Fortunately, networking is more efficient than it used to be. LinkedIn is your friend here, especially thematic communities for specific professional niches (like graphic designers, television writers, broadcasters — each of these professions has several LinkedIn groups devoted to specific niches or geographies within the art). Join and participate in as many of these groups as you have time for, while leaving room for in-person networking opportunities as well.


8. Seek Out Competent Representation If And When It Makes Sense

There may come a time when you’re grateful for professional representation. This is more likely to be the case if you’re a performer or high-visibility creator of published works, like a novelist. But some behind-the-scenes creatives find value in having an agent too.

This isn’t a choice to be taken lightly. Like other big life decisions, it’s important to get it right. Of course, you can fire your representative and go elsewhere, but that process involves a lot of friction and often has unanticipated downsides. The cure is sometimes worse than the disease, as they say. So don’t rush to get an agent just to have one; take your time and make sure it’s the right fit.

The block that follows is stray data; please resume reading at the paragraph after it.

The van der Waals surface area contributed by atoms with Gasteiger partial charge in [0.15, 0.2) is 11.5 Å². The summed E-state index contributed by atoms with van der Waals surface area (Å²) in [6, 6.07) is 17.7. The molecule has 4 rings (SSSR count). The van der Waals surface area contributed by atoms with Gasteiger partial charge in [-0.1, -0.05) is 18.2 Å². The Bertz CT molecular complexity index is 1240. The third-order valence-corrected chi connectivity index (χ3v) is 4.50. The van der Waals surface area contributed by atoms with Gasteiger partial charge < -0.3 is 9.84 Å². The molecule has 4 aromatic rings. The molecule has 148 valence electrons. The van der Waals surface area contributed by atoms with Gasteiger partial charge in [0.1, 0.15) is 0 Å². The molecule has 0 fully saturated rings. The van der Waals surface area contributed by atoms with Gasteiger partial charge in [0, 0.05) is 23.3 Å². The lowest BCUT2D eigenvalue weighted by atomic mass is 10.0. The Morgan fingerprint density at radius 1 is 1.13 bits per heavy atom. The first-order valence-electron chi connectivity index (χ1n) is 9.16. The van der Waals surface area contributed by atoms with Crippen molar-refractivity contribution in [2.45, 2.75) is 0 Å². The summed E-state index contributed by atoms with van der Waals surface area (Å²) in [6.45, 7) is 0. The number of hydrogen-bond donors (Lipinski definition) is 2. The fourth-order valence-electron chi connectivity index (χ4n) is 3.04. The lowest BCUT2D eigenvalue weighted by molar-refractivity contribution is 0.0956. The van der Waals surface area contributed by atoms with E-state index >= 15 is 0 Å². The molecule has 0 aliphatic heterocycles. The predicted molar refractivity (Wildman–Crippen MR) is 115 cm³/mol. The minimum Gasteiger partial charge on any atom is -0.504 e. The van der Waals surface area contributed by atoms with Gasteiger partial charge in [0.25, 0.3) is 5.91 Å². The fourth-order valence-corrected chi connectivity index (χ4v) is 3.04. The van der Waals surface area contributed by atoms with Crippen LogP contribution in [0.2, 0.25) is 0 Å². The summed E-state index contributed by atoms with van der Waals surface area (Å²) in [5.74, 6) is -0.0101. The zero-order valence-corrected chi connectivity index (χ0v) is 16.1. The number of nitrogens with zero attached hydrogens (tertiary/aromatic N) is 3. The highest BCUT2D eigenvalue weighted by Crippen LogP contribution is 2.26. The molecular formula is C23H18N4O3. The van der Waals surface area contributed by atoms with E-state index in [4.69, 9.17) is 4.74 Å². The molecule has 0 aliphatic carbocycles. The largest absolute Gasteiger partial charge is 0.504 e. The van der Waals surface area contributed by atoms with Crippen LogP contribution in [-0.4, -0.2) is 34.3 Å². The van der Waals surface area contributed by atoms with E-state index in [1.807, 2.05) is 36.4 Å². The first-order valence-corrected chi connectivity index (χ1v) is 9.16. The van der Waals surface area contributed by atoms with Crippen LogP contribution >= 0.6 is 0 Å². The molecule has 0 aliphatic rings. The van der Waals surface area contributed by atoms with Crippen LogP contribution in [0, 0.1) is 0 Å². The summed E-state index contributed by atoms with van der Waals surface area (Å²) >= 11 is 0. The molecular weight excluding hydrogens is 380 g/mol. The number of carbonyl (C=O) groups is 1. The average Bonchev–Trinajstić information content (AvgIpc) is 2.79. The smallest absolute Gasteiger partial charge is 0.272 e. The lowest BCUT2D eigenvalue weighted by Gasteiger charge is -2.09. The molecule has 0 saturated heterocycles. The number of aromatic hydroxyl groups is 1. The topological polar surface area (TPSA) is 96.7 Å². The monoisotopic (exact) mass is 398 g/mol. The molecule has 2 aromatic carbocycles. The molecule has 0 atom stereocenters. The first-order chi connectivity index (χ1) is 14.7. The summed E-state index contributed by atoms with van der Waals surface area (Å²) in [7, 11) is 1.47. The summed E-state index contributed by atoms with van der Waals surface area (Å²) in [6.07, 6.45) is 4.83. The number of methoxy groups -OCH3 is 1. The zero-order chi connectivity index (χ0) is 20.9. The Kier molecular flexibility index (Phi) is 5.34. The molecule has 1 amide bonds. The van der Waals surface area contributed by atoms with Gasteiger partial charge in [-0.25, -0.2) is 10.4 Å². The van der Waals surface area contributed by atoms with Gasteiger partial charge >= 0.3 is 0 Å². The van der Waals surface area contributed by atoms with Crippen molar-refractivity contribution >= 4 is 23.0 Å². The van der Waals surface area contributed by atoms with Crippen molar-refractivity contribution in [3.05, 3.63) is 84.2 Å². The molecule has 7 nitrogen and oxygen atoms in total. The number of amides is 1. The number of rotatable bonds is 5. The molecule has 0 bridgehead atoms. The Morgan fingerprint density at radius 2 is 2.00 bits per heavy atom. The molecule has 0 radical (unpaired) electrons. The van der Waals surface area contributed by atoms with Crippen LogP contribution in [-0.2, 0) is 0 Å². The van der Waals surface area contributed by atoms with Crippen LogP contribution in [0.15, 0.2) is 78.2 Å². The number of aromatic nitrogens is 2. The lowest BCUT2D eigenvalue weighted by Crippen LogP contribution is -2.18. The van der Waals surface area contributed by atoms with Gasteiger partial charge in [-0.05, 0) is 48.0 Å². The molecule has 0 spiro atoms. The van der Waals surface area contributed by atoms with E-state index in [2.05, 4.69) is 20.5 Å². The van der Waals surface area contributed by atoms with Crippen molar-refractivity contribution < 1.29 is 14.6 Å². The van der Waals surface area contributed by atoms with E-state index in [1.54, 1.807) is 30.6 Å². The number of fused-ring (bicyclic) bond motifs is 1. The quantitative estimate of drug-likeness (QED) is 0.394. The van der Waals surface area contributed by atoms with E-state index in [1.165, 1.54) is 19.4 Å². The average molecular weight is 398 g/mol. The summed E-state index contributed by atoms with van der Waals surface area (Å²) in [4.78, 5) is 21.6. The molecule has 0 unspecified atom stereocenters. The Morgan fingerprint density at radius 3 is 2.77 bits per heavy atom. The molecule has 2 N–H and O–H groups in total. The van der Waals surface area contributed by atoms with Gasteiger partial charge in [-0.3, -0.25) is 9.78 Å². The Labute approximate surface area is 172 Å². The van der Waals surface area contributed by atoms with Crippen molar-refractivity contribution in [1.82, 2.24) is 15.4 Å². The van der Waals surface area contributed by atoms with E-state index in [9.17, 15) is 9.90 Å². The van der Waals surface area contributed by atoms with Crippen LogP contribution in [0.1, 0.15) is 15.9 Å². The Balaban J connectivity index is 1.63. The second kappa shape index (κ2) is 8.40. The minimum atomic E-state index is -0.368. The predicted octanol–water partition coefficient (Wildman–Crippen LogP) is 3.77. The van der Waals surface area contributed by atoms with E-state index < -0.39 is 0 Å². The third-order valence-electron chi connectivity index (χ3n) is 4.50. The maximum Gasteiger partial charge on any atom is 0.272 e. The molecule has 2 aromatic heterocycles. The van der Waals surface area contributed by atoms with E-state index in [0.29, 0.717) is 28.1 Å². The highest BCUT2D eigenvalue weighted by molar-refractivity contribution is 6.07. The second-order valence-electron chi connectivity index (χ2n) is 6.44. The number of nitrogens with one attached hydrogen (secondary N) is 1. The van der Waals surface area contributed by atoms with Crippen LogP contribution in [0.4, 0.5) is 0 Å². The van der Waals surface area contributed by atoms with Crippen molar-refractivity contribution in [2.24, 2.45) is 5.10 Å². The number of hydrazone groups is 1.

9. Specialize, But Don’t Close Off Your Options

It’s a specialist’s world; the rest of us just live in it. This is the case in the creative industry too. Pick a creative niche, list the first five names that come to your mind, and chances are each person on your list will have a distinct “wheelhouse.”

Some, like Neil Gaiman and Cardi B, make this “wheelhouse” the core of their brand. Going too far down that road could unnecessarily constrain your career options, but the downsides of not adequately defining your specialty are probably worse.

It’s Your Brand — Take It Back

Many aspiring creatives assume that they have to really put themselves “out there” to get noticed. That’s true as far as it goes; if no one knows who you are or what you do, you won’t get too far. But you don’t have to be a raging extrovert or even be particularly comfortable in front of a crowd to find success.

What’s more important is developing and holding to a broad strategy to sharpen your personal brand, hone your craft, and build a professional network. It’s hard work that doesn’t always come easy and rarely progresses in a straight line, but it’s necessary if you want to make your mark on the creative world.

Jeremy Edwards
Jeremy Edwards
On Chain Analysis Data Engineer. Lives in sunny Perth, Australia. Investing and writing about Crypto since 2014.

Related Articles

Popular Articles